Although Helsinki (Helsingfors) was founded in 1550 when Finland was part of the Swedish Empire, it wasn’t until the country came under the the control of Russia in 1809 that it became the Capital city. The Russians began to rebuild the city based on a regular grid pattern. New neo-classical buildings were constructed, turning it into a stylish modern capital, similar in style to St Petersburg. However, at the end of the 19th Century there was an upsurge in Finnish nationalism. Reflecting this a new style of buildings developed which was also influenced by the new movements in European architecture known as “Art Nouveau” in France and Belgium Jugendstil in Germany, Secessionism in Austria and Szecesszió in Hungary.
In Finland, the style is known by the German name, Jugendstil. There are examples everywhere throughout the city constructed during the end of the 19th Century and early 20th Century. There are a particularly large concentration of fine examples in the district of Katajanokka, in the streets behind the Russian Orthodox Cathedral.
The Jugendstil buildings often stand cheek by jowl with others built in more neo-Classical and later 20th Century styles, as can be seen in the following photograph that I shot across the harbour from the Market Square.
A couple of leaflets, with versions in several languages, are available from the City Tourist Office which outline routes that can be taken on foot in the city centre and by tram which allow visitors to see some notable examples of Jugendstil buildings. Copies of the leaflets can be downloaded here. The English version is clearly the post popular and there were none left on display when I went to the Tourist Office (I nearly had to resort to trying to read Spanish) – although one of the staff was able to find one for me behind the counter. Having said that there were so many Jugendstil buildings around the city that it wasn’t really essential to have a leaflet. There were several that I spotted following the walking route that weren’t mentioned in the leaflet.
The Finnish version is less florid and more geometric than Belgian/French Art Nouveau. As in Budapest, the architects were trying to develop a national style. Traditional, vernacular elements were incorporated into the new, modern architecture that was quite distinctive from the historicism that dominated the buildings constructed by their Russian overlords.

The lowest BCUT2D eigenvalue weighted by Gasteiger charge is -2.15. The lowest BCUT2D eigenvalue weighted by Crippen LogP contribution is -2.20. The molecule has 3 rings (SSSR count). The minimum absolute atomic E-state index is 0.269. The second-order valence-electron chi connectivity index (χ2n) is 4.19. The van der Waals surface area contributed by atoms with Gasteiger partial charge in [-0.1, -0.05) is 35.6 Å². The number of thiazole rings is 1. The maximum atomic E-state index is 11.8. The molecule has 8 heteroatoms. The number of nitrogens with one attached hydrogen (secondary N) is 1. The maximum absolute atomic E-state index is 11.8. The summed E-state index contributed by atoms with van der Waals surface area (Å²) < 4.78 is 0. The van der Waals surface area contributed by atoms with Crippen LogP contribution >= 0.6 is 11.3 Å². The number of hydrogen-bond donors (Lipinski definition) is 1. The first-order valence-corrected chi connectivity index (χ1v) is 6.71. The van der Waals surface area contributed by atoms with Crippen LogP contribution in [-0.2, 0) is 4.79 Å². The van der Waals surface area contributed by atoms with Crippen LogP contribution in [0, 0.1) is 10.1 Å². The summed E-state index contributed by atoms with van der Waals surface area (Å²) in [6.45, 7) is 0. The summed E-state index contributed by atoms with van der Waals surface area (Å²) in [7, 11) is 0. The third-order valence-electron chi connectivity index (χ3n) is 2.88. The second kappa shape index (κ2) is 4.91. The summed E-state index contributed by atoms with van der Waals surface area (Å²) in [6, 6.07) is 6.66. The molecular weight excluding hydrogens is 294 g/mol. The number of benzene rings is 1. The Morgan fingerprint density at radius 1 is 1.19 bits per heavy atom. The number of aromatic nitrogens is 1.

One of the most well known Jugendstil buildings is the Central railway station. It was the first one that I noticed as the Finnair bus from the airport pulls in right beside it.
It’s a relatively late example of the style having being designed in 1909 by Eliel Saarinen and and opened in 1919. It’s most notable features are its clock tower and the two pairs of statues holding the spherical lamps, lit up at night, which flank the main entrance, and which are reminiscent of “Art Deco”.
The Finnish National Theatre, built in 1902, is near to the station, on the north side of the large square.
To me, some features are neo-classical and even neo-Gothic (the towers in particular), but the the Jugendstil influence can be seen in many decorative elements including the dandelions on the railings on the first floor balcony, the circular windows on the second floor and the numerous carved motifs.
There are a number of buildings like this that are classed as examples of Jugendstil architecture, but which have more “traditional” features. For example the Pohjola building which has a very rustic character“
However it features a large number of carvings and motifs which would never appear on a “neo” style building.
Similarly the former Institute of Physiology.
At first glanceit appears to be a fairly traditional style building, but which has has a number of more “Art Nouveau” style decorative features.
These buildings illustrate that Jugendstil was not a rigid style, but incorporated many influences, although the traditional styles were subverted by what were then more modern features.
Next door to the Theatre is a much more clear example of the style, built in 1907, which isn’t mentioned in the Tourist Office Leaflet.
Its a much simpler building, with clean lines and relatively minimal ornamentation. However it has interesting windows, particularly on the first and fourth floors and two protruding semi-circular bays with windows rising from the first to the fourth floors and crowned with half domes. It is painted a bright ochre, characteristic of many Nordic buildings and stencilled with interesting motifs.
It’s a pity it’s crowned with the large Pepsi logo!
I particularly like these simpler buildings which seemed to have been from the later years of the Jugendstil Movement and which have many features that could be considered to be particularly proto-Modernist. I saw many other examples around the city. The following were all on the route set out in the Tourist Office Leaflet (although not all are mentioned in it)
Some seemed to have a more “perpendicular” style